The Origins of Industrial Reusable Insulation
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Industrial reusable insulation can trace its origins to maritime applications as well as other industries looking to improve upon primitive products developed in the field. While crews on board ships at sea had little choice but to reuse insulation material, since resupplying insulation wasn’t a priority, workers in factories and other facilities would fabricate a new blanket on site once an old one needed replacement.

“Early technology in those fields was really predicated on the field insulation mechanic having the skill set to fabricate a blanket system that could be shaped to a component,” said Frank Kovacs, CEO of Shannon. “Consequently, the early applications were primitive … and would only be applied to critical components that were easy to cover.”

These basic coverings simply could not insulate more complex or large pieces of equipment and lacked the structural makeup to prevent corrosion. The introduction of material technologies, like silicone impregnated fiberglass and PTFE, or Teflon, helped to solve some of the issues with these early concepts, particularly the lack of a waterproof external covering. Another factor that improved on these earlier concepts was moving fabrication from the factory floor to a dedicated facility.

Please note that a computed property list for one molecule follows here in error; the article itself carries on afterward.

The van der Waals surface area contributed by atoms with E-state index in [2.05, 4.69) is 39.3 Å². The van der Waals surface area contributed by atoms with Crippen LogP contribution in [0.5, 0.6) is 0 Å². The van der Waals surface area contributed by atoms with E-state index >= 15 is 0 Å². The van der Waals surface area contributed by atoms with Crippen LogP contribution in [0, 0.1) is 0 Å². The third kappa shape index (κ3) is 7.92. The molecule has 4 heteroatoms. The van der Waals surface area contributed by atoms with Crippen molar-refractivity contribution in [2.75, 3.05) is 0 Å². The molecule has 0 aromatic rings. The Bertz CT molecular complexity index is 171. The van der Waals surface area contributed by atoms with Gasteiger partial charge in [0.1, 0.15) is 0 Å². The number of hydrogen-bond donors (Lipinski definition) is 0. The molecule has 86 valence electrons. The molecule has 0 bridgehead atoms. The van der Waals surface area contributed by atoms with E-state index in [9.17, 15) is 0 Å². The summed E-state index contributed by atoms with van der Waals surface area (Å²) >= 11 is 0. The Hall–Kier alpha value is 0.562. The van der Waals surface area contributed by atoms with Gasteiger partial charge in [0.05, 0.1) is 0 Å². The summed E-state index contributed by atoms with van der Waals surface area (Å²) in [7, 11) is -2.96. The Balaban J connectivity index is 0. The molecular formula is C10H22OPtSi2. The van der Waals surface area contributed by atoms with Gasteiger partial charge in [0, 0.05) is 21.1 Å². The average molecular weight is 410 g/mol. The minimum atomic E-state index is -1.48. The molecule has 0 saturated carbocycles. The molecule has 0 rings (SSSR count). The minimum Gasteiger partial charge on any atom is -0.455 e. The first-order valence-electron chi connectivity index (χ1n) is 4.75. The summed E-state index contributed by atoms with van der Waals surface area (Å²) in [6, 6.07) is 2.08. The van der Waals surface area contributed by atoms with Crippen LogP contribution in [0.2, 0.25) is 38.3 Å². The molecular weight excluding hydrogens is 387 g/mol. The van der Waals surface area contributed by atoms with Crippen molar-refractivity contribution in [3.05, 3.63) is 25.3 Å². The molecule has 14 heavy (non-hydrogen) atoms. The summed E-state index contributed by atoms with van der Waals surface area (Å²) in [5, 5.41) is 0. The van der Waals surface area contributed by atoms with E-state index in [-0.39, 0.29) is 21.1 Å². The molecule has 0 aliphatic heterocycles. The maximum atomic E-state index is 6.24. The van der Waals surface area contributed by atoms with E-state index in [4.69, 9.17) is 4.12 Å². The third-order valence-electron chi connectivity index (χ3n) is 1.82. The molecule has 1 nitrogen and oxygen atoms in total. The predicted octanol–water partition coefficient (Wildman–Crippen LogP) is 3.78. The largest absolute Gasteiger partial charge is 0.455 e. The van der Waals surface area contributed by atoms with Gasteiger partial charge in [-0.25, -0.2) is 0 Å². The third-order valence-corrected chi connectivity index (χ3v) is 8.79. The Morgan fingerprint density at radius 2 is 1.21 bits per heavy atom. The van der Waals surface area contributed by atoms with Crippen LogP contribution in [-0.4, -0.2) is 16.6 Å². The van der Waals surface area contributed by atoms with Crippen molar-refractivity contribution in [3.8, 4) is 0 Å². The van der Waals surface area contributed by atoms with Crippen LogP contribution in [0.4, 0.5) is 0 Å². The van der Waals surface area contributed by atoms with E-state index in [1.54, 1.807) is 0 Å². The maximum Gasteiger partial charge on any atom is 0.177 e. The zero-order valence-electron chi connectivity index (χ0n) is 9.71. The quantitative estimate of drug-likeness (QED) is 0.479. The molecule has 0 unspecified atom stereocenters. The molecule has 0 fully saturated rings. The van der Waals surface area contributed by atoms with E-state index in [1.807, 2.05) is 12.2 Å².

“A lot of those solutions also came from the idea that, instead of a mechanic in the field fabricating the blanket, you could do this in a manufacturing setting,” said Kovacs.

Insulation Technology, based in Chicago, and Buffalo-based Multiglass Products manufactured and sold some of these early industrial reusable blankets.

“There were a number of companies in the late 1970s and early 1980s that introduced this idea of a removable, reusable cover as a finished product,” Kovacs said. “There’s a manufacturing knowledge and concept applied to how these blanket sets are built, and as a result, quality control really drastically improved.”

Once these blankets began being manufactured as complete products, the introduction of CAD technology and CNC manufacturing machines were natural fits to further improve blanket design and quicken the process. This, in turn, led to the development of design standards, creating even greater product consistency, and greatly expanding the number of markets for these new blanket insulation systems.

“As a result of evolution, technology improvements, and a lot of experimentation, the market demand for this product has evolved into many market segments,”added Kovacs.

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